This marks the next song in the show, a duet between Steve and Peggy. They promise each other to go on a date when Steve returns.

We then reach a montage of Captain America taking on Red Skull and saving Bucky’s division from enemy capture, all set to a reprise of “Star-Spangled Man.”

Peggy calls in for a status update from Steve, who delivers bad news. Despite taking over an enemy Hydra aircraft packed with enough explosives to wipe out the East Coast, there is no option left but to crash the plane into the Arctic.

Steve asks Peggy for a raincheck on their date, for Saturday at eight, just before his communications cut short.

After a bit of audio implying the passage of time, we arrive in a hospital room, where S.H.I.E.L.D. director Nick Fury is waiting to greet Steve Rogers after being “asleep” for nearly 70 years.

Nick Fury brings plenty of laughs to the show with his own number, where he tells Steve exactly what he missed while he was “asleep.”

The billboards of New York City are full of Easter eggs, like Stan’s Heroes deli and World Exposition of Tomorrow.

Fury fills Steve in on everything, from the creation of emojis to spoiling the original trilogy of “Star Wars.”

Eventually, Steve stops the number and Fury shares his idea: to bring together a group of people to accomplish a task, to become something greater — The Avengers.

At this point, the Avengers join the stage, and we start to get to the point of the musical that fans saw in the Disney+ series, “Hawkeye.”

Steve eventually gets his supersuit, which in this show is just a leather jacket with motifs inspired by his costume.

The number everyone’s waiting for finally arrives, “I Can Do This All Day.”

The Avengers take on Loki in New York City, a battle you might remember from “The Avengers” feature film from 2012.

At the end of the song, an overhead announcement references other battles that the Avengers took part in during the films, including “The Avengers: Age of Ultron” and “Captain America: Civil War,” and “Avengers: Infinity War.”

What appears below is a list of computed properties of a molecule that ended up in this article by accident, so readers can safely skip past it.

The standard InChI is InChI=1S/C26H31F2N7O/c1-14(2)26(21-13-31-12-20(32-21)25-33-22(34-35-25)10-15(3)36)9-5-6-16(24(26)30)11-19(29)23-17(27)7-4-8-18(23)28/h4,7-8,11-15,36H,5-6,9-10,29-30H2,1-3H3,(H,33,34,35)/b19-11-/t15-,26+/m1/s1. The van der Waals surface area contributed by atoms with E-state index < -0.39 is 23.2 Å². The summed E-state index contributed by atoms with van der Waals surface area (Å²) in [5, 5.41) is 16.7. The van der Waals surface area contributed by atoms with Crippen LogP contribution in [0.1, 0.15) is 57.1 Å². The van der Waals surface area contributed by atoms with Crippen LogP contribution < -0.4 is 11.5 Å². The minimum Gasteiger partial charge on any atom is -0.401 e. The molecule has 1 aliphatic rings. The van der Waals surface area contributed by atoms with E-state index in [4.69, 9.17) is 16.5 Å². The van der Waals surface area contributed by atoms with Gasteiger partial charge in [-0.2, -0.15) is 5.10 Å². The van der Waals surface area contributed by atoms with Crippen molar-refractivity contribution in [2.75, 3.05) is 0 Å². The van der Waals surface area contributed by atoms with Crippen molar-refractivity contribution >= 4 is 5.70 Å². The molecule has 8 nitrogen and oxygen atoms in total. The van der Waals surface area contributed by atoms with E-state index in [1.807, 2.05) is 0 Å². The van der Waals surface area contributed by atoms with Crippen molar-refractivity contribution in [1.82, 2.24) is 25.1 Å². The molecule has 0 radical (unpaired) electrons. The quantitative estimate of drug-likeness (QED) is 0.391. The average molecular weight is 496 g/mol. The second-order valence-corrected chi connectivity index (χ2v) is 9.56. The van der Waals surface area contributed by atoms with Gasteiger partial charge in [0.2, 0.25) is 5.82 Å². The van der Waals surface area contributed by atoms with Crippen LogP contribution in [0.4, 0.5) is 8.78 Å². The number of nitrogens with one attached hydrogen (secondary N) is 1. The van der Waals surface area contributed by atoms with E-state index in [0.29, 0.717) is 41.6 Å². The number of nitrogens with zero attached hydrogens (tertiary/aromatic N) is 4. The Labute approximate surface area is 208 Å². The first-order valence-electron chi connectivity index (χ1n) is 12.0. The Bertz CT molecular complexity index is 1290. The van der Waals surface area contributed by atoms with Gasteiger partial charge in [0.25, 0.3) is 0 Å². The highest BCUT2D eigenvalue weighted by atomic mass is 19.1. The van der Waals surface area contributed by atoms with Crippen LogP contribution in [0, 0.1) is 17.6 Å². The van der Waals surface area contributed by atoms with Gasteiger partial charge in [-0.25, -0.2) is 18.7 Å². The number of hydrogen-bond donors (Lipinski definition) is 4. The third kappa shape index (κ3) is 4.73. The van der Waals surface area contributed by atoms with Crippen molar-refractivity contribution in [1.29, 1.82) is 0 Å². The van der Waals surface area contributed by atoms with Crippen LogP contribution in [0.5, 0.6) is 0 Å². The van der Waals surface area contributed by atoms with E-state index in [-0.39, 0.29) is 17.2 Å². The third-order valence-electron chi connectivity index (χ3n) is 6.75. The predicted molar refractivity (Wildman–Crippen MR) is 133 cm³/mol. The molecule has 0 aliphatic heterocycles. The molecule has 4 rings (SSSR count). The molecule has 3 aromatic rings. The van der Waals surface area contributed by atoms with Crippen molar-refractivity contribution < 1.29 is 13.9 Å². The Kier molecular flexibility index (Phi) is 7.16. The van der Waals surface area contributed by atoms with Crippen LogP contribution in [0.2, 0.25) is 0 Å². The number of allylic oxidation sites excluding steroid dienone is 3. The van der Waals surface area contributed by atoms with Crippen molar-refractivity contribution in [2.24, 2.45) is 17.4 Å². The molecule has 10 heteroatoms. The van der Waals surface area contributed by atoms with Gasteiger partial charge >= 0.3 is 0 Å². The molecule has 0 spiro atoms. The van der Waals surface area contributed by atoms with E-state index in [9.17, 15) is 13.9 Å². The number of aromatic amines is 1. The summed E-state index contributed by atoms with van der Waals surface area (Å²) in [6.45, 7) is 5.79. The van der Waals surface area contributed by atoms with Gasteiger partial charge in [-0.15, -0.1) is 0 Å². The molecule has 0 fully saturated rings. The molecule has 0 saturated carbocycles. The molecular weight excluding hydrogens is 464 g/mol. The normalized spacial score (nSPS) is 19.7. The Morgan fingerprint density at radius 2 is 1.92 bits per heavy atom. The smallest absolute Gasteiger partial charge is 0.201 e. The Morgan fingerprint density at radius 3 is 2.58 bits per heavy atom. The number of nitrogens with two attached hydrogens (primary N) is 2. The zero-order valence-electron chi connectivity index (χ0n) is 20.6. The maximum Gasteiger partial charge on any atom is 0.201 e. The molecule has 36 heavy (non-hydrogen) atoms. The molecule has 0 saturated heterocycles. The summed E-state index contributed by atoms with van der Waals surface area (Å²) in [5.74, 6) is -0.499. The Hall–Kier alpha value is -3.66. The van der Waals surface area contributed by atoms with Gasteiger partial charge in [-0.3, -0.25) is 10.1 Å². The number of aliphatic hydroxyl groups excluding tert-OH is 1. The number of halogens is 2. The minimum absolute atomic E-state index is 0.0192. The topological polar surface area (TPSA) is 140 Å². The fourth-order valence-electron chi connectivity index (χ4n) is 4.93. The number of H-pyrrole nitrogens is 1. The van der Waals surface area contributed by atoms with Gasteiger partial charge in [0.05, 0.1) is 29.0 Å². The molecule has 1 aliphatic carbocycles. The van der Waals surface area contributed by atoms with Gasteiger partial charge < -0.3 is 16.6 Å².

Eventually, Steve meets up with an aged, older version of himself after the events of “Avengers: Endgame.”

The two have a conversation, and old Steve reminds young Steve just what, and who, are waiting “at the end of the line.”

Eventually, old Steve uses the Time Stone to send young Steve back to have his date with Peggy.

Projections on the screen show images of the past and future, including the current holder of the Captain America mantle, Sam Wilson.

As promised, Steve eventually showed up for his date with Peggy, on Saturday at eight.

Eventually, the Avengers and USO dancers join them onstage, as they sing and share one last kiss.

The Starkettes then return to the stage for one last reprise of “I Can Do This All Day.”

Nick Fury returns for one last handshake in the final number.

Bucky and old Steve also share a last farewell.

And Hulk gets in one last “smash!”

The cast take their final bows to an instrumental version of “At the End of the Line.”

In honor of “Rogers: The Musical,” Disney California Adventure has a new guidemap. There is also a small collection of “Rogers”-branded merchandise. A “Rogers: The Musical” photo op is available by Hollywood Lounge.